One commonly used low-VOC approach for aftermarket roof coatings is based upon low Tg elasto-meric acrylic copolymer emulsion polymers. The physical performance requirements for these acrylic coatings are detailed in ASTM D 6083. This standard thus can be used as a benchmark for the performance of other systems.

These elastomeric acrylic coatings have often been reported to have poor dirt retention over time, leading to a decline in total solar reflectance.9 For some white acrylic-based coatings in the field, with an initial TSR of over 70%, drops in the TSR down to as low as  20-30% in 2-3 years have been reported.10 The causes for poor TSR retention are multifold, including a pickup of dirt due to the low Tg, a tendency of formulation components or photooxidation products to serve as a nutrient source for dark-colored fungi and algae, and the ability for the spores of microorganisms to gain a foothold on the coating surface once the coating surface gets rougher due to weathering. Weathered and discolored roofs can often be restored and recoated, but this option is cost intensive and requires scheduled cleaning and washing.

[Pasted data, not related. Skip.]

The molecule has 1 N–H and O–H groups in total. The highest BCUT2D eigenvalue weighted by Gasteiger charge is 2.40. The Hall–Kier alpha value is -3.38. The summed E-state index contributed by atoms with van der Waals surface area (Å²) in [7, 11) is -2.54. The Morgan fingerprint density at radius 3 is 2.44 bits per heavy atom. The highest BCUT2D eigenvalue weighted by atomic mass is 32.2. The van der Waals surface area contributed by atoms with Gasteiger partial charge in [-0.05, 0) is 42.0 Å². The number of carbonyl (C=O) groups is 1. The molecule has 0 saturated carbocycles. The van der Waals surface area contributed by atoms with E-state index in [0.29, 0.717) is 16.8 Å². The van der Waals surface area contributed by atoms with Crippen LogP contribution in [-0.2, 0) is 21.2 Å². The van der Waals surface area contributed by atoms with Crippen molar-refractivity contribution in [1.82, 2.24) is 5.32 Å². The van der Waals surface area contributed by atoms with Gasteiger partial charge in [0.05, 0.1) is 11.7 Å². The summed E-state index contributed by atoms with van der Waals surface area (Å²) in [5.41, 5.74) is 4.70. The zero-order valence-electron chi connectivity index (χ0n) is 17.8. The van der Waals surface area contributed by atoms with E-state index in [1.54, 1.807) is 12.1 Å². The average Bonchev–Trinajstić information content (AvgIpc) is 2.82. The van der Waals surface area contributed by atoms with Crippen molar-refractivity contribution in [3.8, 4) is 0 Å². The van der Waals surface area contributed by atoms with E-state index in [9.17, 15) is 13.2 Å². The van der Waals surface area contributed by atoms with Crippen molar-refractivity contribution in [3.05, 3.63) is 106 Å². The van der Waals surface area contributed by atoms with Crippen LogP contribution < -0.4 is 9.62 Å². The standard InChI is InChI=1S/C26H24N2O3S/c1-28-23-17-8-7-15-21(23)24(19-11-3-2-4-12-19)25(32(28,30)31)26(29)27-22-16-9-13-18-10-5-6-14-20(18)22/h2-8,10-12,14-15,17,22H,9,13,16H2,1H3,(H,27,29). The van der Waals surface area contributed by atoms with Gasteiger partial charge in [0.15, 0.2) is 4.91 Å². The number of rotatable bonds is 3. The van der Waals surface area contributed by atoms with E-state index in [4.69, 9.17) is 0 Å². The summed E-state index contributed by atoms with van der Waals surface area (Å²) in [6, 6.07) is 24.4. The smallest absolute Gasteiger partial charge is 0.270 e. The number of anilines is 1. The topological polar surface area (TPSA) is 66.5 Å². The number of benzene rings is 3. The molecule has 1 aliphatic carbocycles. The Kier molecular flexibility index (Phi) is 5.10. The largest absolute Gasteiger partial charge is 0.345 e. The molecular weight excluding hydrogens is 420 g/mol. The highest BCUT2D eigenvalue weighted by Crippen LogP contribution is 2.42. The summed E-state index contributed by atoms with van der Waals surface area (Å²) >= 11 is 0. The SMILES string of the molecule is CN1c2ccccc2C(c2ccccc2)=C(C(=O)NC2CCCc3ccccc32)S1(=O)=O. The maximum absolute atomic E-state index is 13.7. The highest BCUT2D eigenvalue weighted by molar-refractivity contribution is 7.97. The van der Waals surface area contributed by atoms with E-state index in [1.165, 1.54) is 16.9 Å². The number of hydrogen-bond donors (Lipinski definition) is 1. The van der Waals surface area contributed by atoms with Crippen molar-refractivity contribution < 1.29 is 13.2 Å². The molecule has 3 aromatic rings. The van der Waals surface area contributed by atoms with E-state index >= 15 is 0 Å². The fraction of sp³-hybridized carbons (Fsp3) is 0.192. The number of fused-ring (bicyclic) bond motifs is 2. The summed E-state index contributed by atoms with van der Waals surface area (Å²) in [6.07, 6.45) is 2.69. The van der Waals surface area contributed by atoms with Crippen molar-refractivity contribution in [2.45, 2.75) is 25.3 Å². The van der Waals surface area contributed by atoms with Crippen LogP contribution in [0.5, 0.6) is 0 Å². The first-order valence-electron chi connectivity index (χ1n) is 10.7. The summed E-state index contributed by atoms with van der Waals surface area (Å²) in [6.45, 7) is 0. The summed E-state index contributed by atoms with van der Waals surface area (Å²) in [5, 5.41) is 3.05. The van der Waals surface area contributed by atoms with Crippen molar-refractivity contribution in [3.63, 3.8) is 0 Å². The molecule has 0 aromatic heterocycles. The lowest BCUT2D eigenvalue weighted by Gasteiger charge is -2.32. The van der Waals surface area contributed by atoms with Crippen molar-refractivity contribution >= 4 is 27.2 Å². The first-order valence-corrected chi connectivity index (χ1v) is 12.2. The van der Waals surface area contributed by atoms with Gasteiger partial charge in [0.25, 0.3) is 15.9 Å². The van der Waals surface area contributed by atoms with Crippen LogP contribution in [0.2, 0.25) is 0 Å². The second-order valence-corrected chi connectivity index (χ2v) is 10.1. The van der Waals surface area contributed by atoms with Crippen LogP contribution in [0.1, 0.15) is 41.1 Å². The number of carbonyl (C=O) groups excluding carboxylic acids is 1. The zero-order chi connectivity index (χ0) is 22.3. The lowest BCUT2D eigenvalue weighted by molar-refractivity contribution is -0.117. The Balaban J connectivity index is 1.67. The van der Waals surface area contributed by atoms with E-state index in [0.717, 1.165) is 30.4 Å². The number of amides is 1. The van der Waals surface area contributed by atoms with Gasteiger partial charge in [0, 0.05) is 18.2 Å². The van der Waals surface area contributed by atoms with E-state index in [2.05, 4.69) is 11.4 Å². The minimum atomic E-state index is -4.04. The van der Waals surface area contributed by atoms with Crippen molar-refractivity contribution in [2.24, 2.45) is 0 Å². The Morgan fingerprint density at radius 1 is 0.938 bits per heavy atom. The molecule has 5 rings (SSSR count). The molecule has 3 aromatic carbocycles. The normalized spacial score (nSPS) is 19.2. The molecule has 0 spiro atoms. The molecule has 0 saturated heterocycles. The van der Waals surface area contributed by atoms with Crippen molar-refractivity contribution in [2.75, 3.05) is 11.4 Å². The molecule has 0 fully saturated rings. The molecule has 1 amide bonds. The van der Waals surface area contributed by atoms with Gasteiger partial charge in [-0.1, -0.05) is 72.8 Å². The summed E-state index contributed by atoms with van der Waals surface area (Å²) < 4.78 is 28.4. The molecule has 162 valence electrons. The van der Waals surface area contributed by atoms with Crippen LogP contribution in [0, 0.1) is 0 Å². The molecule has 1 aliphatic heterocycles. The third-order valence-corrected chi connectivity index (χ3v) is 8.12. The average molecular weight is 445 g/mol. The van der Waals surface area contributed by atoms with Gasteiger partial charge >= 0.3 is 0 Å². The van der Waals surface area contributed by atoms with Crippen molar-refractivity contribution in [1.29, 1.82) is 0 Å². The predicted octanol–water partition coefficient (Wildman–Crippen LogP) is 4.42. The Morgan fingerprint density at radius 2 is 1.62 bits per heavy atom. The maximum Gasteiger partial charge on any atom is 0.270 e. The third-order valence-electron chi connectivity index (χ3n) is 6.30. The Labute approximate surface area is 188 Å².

Figure 4

The new KYNAR Aquatec PVDF-based waterborne technology can provide a solution to these problems faced by conventional acrylics. The superior durability of this technology is demonstrated not only in superior gloss retention, as shown in Figure 3 for the TiO2 series, but also in color retention, resistance to microbiological attack, and TSR retention. In Figure 4, the TSR values for the same TiO2 series are given, before and after 6 years South Florida exposure. The test panels (on chromated aluminum) have a very high initial TSR of around 0.80, and more importantly retain over 95% of this value after 6 years - whether or not the panel has been washed.

The TSR retention of these coatings is enhanced by several other mechanisms. The paints typically have much better dirt pickup resistance than elastomeric acrylics. Also, since PVDF fluoropolymers do not support biological growth, and since the coating surface remains smoother after long-term exposure, with an enrichment in PVDF content at the surface over time, the coatings retain TSR by means of their superior mildew and fungal resistance - even at long exposure times when organic mildewcides would no longer be expected to be present in the coating.

Table 2